aIan Sangster, a Leither who left school aged 14 to work for a housepainter, then went on to graduate from universities here and overseas and won world renown for developing Jamaica's rum industry, has died.

Ian Sangster went to Leith Academy, leaving school as soon as the law allowed to satisfy his desire to make his own way in the world. This he did by working during the day as an apprentice signwriter and studying at night so that, following two years' national service, he won a scholarship to Edinburgh College of Art.

Despite glittering success there and a job with a Leith paint manufacturer, he went back to night school to study chemistry at Glasgow University. This was followed by a Nato scholarship which allowed him to study at Hamburg where he graduated summa cum laude in half the time normally taken for a chemistry degree - and that despite having to learn German. His thesis on carbohydrates led to the development of a number of diabetes treatments in use today.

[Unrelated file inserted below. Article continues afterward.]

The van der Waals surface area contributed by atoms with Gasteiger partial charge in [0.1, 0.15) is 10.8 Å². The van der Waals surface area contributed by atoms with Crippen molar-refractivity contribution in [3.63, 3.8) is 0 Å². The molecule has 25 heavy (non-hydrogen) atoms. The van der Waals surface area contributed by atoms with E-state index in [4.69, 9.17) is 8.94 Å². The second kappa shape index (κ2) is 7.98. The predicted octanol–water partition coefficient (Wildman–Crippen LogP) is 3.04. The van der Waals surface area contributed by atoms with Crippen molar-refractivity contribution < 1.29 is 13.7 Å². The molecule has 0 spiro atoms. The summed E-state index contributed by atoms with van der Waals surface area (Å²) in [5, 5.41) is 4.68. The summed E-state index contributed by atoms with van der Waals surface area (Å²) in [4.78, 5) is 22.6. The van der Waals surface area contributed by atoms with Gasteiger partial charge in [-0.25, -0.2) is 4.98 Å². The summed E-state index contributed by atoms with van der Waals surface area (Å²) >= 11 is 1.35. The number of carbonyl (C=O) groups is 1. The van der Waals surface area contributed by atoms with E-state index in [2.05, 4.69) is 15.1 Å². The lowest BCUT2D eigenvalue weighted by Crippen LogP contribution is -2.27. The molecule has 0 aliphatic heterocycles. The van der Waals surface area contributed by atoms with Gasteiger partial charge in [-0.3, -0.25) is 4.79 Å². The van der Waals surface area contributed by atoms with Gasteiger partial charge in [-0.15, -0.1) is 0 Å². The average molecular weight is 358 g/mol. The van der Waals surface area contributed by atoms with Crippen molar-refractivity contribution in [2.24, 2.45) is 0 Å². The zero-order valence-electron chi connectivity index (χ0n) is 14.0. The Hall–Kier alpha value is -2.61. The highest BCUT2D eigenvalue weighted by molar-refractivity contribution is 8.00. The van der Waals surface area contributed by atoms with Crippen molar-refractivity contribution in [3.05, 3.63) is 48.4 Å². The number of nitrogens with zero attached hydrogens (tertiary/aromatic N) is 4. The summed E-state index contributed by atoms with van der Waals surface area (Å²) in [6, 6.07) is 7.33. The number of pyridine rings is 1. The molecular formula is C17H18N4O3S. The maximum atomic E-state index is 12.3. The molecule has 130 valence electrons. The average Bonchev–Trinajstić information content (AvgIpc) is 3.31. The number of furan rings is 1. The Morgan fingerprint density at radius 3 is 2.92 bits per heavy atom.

He sought a climate more clement than that of Leith and went to teach chemistry at the University of Jamaica. Support from the Medical Research Council bought him back home, this time to study at Aberdeen University. But Jamaica had cast its spell and a job with that country's sugar industry authority brought a fresh turn in his career. In the kitchen of his home in Jamaica, he and his first wife - he married four times - developed a range of rums in 27 different flavours, sold under the name Sangster's Liqueurs.

Dr Sangster leaves a widow, Karen, and two daughters, Fiona and Morag.

Dr Ian Sangster; born April 6, 1934, died April 18, 2001